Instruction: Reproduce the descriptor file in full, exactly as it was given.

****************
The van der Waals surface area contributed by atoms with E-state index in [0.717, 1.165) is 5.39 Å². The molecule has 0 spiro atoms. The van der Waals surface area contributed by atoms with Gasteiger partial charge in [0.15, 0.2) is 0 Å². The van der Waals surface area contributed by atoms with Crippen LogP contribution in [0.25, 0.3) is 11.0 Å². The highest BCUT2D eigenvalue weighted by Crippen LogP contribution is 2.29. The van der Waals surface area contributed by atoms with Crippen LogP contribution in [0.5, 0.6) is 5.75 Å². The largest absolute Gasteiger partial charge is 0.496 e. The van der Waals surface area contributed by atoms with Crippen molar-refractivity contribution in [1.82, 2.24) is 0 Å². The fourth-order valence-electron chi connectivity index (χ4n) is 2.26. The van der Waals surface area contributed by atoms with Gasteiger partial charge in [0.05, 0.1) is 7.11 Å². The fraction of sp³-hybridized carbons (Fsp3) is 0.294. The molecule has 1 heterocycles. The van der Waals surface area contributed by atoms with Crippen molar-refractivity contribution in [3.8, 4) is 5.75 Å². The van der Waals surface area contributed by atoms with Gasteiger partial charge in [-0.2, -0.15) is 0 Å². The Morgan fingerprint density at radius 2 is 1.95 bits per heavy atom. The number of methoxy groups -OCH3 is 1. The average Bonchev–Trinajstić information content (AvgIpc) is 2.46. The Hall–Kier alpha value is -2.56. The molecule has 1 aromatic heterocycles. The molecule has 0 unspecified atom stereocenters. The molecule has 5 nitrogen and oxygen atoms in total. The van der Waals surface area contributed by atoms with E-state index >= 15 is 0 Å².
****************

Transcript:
The van der Waals surface area contributed by atoms with E-state index in [0.717, 1.165) is 5.39 Å². The molecule has 0 spiro atoms. The van der Waals surface area contributed by atoms with Gasteiger partial charge in [0.15, 0.2) is 0 Å². The van der Waals surface area contributed by atoms with Crippen LogP contribution in [0.25, 0.3) is 11.0 Å². The highest BCUT2D eigenvalue weighted by Crippen LogP contribution is 2.29. The van der Waals surface area contributed by atoms with Crippen LogP contribution in [0.5, 0.6) is 5.75 Å². The largest absolute Gasteiger partial charge is 0.496 e. The van der Waals surface area contributed by atoms with Crippen molar-refractivity contribution in [1.82, 2.24) is 0 Å². The fourth-order valence-electron chi connectivity index (χ4n) is 2.26. The van der Waals surface area contributed by atoms with Gasteiger partial charge in [0.05, 0.1) is 7.11 Å². The fraction of sp³-hybridized carbons (Fsp3) is 0.294. The molecule has 1 heterocycles. The van der Waals surface area contributed by atoms with Crippen molar-refractivity contribution in [3.8, 4) is 5.75 Å². The van der Waals surface area contributed by atoms with Gasteiger partial charge in [-0.2, -0.15) is 0 Å². The Morgan fingerprint density at radius 2 is 1.95 bits per heavy atom. The number of methoxy groups -OCH3 is 1. The average Bonchev–Trinajstić information content (AvgIpc) is 2.46. The Hall–Kier alpha value is -2.56. The molecule has 1 aromatic heterocycles. The molecule has 0 unspecified atom stereocenters. The molecule has 5 nitrogen and oxygen atoms in total. The van der Waals surface area contributed by atoms with E-state index >= 15 is 0 Å².